SA pupils among lowest 5 in the world in maths, science

2016-11-29 17:43
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Pretoria – South Africa’s Grade 5 and 9 pupils continue to lag behind in mathematics and science when compared to their international counterparts, according to a study released on Tuesday.

The five lowest-performing countries were Jordan, Saudi Arabia, Morocco, South Africa, and Kuwait, said Dr Vijay Reddy, principal investigator of Trends in International Mathematics and Science Study (TIMSS) 2015 Grade 5 study and executive director at the Human Sciences Research Council.

The top five countries were from East Asia: Singapore, Hong Kong SAR, Republic of Korea, Chinese Taipei and Japan, according to the TIMSS 2015 study.

Within South Africa, the Western Cape, Gauteng, and Mpumulanga were the best-performing provinces. The three worst performers were North West, Limpopo, and Eastern Cape.

The study is a project of the International Association for the Evaluation of Educational Achievement (IEA) which aims to gauge the level and quality of education being offered.

Reddy said South African achievements continued to remain highly unequal. Only one-quarter of children at public, no-fee schools (Quintile 1, 2 and 3) got mathematics scores above the minimum level of competency.

Referring to Grade 9 results, she said 1.3% of South African mathematics pupils scored at the advanced level of achievement. Globally 6%, of pupils were at this level.

“We must support this group of high performing learners to improve their achievement scores,” she said.

Reddy said socio-economic indicators such as parents’ level of education and the number of books in a child’s home were positively related to achievement at school.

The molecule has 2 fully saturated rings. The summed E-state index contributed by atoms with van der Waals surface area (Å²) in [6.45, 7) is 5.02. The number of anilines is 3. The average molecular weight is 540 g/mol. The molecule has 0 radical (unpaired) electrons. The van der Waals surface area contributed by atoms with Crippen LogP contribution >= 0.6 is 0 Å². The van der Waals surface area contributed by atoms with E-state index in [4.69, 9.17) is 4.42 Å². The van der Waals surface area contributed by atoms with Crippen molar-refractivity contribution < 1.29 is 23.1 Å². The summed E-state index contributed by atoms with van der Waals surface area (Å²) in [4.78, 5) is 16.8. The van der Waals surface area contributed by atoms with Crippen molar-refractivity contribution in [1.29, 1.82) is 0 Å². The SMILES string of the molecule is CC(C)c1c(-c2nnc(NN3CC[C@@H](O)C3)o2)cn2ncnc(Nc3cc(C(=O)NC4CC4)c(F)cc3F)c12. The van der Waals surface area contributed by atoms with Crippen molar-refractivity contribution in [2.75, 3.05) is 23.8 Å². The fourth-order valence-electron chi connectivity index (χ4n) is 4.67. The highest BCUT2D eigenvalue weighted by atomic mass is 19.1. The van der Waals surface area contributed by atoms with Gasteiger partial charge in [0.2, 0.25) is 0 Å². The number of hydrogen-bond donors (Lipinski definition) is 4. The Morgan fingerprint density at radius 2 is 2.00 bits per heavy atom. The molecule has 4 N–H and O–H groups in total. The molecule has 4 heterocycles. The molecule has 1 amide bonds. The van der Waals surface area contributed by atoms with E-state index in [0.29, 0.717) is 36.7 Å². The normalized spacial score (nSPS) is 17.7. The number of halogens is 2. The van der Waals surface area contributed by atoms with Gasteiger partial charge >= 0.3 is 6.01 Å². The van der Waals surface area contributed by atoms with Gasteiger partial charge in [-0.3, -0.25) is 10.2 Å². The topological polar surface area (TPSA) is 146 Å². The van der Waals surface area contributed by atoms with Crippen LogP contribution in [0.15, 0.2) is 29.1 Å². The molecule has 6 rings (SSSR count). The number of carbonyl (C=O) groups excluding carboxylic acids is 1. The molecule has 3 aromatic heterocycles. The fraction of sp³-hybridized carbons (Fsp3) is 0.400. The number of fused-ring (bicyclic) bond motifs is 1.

Those with more resources had higher mathematics scores. However, what parents did, mattered just as much. This included getting children involved in reading and learning maths from an early age, and having high expectations for their offspring.

Reddy said between a quarter and one-third of children in no-fee schools read books or played with alphabets, number toys, building blocks, or shapes. This was compared to half of pupils at independent schools.

There were differences in the extent of early educational activities for children from less and more affluent families. Children started Grade 1 with different levels of readiness and this difference widened as they progressed through the school system.

Basic Education Minister Angie Motshekga said the study pointed towards a steady, but upward, trajectory in the education sector. Within the context of a maturing democratic education system, there was much to be appreciated and much to be done, she said.

 

Read more on:    angie motshekga  |  education

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